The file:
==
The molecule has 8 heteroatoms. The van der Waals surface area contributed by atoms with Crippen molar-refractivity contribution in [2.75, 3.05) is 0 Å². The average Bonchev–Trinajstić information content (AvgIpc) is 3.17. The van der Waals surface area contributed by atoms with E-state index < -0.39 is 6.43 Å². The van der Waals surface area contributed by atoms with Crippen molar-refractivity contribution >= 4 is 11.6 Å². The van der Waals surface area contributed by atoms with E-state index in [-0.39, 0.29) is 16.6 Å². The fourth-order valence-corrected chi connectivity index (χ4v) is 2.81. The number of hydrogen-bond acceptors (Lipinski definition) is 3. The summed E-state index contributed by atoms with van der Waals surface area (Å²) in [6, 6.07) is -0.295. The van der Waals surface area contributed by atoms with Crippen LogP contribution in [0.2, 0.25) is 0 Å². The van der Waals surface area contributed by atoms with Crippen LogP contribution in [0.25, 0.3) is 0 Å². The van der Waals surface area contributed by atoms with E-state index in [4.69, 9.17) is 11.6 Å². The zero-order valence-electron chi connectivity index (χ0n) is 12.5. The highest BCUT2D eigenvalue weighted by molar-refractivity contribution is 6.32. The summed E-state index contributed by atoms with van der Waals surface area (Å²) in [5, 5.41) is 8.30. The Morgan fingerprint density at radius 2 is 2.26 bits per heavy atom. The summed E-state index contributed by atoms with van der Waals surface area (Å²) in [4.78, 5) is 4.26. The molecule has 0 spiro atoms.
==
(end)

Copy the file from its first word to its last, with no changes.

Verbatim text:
The molecule has 8 heteroatoms. The van der Waals surface area contributed by atoms with Crippen molar-refractivity contribution in [2.75, 3.05) is 0 Å². The average Bonchev–Trinajstić information content (AvgIpc) is 3.17. The van der Waals surface area contributed by atoms with E-state index < -0.39 is 6.43 Å². The van der Waals surface area contributed by atoms with Crippen molar-refractivity contribution >= 4 is 11.6 Å². The van der Waals surface area contributed by atoms with E-state index in [-0.39, 0.29) is 16.6 Å². The fourth-order valence-corrected chi connectivity index (χ4v) is 2.81. The number of hydrogen-bond acceptors (Lipinski definition) is 3. The summed E-state index contributed by atoms with van der Waals surface area (Å²) in [6, 6.07) is -0.295. The van der Waals surface area contributed by atoms with Crippen LogP contribution in [0.2, 0.25) is 0 Å². The van der Waals surface area contributed by atoms with Crippen LogP contribution in [0.25, 0.3) is 0 Å². The van der Waals surface area contributed by atoms with E-state index in [4.69, 9.17) is 11.6 Å². The zero-order valence-electron chi connectivity index (χ0n) is 12.5. The highest BCUT2D eigenvalue weighted by molar-refractivity contribution is 6.32. The summed E-state index contributed by atoms with van der Waals surface area (Å²) in [5, 5.41) is 8.30. The Morgan fingerprint density at radius 2 is 2.26 bits per heavy atom. The summed E-state index contributed by atoms with van der Waals surface area (Å²) in [4.78, 5) is 4.26. The molecule has 0 spiro atoms.